I remember watching a bike-ped accident on the Univ. of Minn. campus in the 1980s. Peds in those days (still) on the campus pretty much assumed everyone else was watching for them and would stop, regardless of the situation. The simply stepped into roadways without looking or pausing. In a car, one really had to be on your toes. In this case, I watched a young woman student step into a roadway directly into the path of an oncoming cyclist — who had zero chance to do anything about it. Bam! Books etc. flew everywhere.

    Locally (suburbs of Minneapolis/St. Paul MN) what irks me is people riding their bikes (during rush hour) on the main arterial roads, when there is a perfectly fine bike path running parallel to the road, 5 feet away. These are roads with no shoulders. The typical speed on these roads is about 50 mph. So, it stops traffic (more or less) in one of the two lanes. This is the sort of thing that really pisses off your average taxpayer.

    That and riding abreast on our local two-lane roads instead of lining up on the shoulder. Another stunt guaranteed to piss off the taxpayers.

    • Posted December 12, 2017 at 12:49 pm | Permalink

      “However, when I am on my bike, I usually roll stop signs when there is no one else at the intersection (same in the car).”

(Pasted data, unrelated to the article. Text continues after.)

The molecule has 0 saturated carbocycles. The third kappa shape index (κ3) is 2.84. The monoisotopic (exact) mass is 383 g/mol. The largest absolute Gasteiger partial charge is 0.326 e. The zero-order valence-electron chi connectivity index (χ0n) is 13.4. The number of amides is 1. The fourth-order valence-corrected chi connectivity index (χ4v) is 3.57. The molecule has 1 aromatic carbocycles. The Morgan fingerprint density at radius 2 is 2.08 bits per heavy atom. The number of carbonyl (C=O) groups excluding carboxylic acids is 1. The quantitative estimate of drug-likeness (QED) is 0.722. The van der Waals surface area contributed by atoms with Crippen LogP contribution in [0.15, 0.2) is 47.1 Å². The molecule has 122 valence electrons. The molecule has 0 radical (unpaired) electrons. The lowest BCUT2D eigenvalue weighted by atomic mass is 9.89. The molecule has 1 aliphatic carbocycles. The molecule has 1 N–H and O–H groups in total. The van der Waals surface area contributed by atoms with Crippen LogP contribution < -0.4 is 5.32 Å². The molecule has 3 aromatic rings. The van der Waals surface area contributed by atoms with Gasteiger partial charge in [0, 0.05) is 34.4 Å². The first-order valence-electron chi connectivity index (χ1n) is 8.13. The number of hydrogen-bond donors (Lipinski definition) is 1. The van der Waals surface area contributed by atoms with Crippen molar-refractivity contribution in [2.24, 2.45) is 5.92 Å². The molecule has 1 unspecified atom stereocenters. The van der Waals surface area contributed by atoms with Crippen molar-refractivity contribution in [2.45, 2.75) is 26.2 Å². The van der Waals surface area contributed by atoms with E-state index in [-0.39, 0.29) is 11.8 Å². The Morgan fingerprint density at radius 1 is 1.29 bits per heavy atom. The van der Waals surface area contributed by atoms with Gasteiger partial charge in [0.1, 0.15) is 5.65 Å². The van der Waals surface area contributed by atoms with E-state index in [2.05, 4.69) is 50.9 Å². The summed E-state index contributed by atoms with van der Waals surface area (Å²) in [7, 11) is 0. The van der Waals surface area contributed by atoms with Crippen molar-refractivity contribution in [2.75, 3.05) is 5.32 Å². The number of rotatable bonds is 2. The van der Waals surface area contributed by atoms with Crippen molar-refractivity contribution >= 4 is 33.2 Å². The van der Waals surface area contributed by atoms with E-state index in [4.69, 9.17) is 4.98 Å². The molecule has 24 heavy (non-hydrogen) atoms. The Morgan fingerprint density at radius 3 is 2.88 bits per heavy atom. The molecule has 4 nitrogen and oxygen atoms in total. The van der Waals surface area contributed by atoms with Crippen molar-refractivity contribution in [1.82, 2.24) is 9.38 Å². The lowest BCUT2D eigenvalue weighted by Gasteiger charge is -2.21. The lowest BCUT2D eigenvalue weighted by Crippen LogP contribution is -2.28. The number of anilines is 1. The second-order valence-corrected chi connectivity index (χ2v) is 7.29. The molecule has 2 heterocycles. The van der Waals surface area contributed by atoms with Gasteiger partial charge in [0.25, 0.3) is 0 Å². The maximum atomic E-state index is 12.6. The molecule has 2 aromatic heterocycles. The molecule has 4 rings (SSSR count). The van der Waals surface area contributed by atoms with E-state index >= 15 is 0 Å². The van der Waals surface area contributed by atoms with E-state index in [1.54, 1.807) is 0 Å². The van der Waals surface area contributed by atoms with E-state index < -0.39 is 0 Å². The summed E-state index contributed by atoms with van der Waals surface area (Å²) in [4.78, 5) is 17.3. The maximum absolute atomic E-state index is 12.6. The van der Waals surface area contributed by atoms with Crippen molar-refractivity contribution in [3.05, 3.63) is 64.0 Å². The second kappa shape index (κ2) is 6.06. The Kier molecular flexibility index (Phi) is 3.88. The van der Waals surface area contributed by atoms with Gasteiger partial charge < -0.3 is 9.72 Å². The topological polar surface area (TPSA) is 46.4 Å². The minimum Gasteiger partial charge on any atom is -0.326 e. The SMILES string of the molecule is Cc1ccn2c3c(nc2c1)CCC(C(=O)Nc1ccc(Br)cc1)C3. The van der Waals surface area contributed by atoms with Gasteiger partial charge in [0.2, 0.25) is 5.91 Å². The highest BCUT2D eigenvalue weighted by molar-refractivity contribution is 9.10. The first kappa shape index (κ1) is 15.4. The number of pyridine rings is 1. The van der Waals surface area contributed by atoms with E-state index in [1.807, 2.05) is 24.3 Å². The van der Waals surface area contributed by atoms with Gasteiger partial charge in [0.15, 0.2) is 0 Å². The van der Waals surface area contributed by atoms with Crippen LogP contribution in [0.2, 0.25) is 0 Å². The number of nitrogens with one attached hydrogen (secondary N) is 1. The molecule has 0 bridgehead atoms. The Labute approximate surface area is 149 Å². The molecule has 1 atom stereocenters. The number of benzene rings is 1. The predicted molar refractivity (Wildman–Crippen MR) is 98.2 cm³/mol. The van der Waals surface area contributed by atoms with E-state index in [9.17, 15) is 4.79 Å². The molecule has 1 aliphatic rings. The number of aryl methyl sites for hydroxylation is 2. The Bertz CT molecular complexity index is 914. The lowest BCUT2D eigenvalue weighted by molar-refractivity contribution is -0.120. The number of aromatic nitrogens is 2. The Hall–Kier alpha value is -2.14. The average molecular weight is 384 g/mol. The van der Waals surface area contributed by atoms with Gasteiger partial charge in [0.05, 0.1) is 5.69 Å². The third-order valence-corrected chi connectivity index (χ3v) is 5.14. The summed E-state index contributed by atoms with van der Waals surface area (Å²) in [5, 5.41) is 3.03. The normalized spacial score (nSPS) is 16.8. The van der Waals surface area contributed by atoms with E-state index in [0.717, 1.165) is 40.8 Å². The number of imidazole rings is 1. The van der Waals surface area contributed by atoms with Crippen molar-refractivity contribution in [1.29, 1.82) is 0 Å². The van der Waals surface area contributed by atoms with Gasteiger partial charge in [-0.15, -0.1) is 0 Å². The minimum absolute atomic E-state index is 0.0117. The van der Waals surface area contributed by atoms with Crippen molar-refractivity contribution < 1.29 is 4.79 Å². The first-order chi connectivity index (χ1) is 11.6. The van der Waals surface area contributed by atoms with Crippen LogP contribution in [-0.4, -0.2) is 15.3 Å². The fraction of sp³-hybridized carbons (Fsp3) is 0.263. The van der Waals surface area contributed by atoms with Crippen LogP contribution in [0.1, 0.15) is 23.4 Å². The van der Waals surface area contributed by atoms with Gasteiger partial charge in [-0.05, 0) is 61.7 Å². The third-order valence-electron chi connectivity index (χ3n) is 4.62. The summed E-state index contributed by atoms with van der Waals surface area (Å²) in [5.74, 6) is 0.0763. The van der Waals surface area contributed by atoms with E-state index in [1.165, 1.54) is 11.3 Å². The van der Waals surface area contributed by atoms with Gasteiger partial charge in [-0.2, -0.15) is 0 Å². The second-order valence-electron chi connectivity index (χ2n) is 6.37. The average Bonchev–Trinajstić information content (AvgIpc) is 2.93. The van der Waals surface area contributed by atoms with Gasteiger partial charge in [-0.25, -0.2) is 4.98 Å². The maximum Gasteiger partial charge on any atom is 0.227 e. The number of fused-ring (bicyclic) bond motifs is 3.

Hee hee hee. I once lived in Tunisia and my friend Tofiq told me he could tell if it an American was driving. It could be an intersection in the middle of the Sahara with visibility for miles in every direction. The Americans always stopped.

      In Tunisia stops signs are suggestions.

      • Posted December 12, 2017 at 4:51 pm | Permalink

        Don’t know if it’s still the same, but it used to be that in San Francisco, pedestrians were always supposed to use the crosswalks.
        Many people paid no attention and cut across through the middle.

    • gravelinspector-Aidan
      Posted December 12, 2017 at 1:18 pm | Permalink

      This is the sort of thing that really pisses off your average taxpayer.

      Odd. Ever since I turned 14 and started earning a wage and paying taxes, I’ve also been a cyclist. I didn’t know that you could get an exemption from taxation for being a cyclist.

      • Posted December 12, 2017 at 1:25 pm | Permalink

        Yeah. After years (decades) of cyclist hate this is the one that irks me the most. Cagers yell at me to get off the road they paid for, as if I’m not also a taxpayer. They yell about the car taxes they pay thinking that a 20lb bike contributes the kind wear and tear on the streets that cars do.

        It’s all about hating the other. That’s our society.

        • Posted December 12, 2017 at 2:11 pm | Permalink

          Indeed; me too, many times. But this is nevertheless a fact: This is what people think.

          “You ain’t payin’ gas tax or plates tax — you’re freeloading.”

          As I note, when the taxpayers have actually paid for specialized cycle paths — then the cyclists don’t use them … but choose to snarl traffic, that’s pretty bad behavior.

          • Posted December 12, 2017 at 2:28 pm | Permalink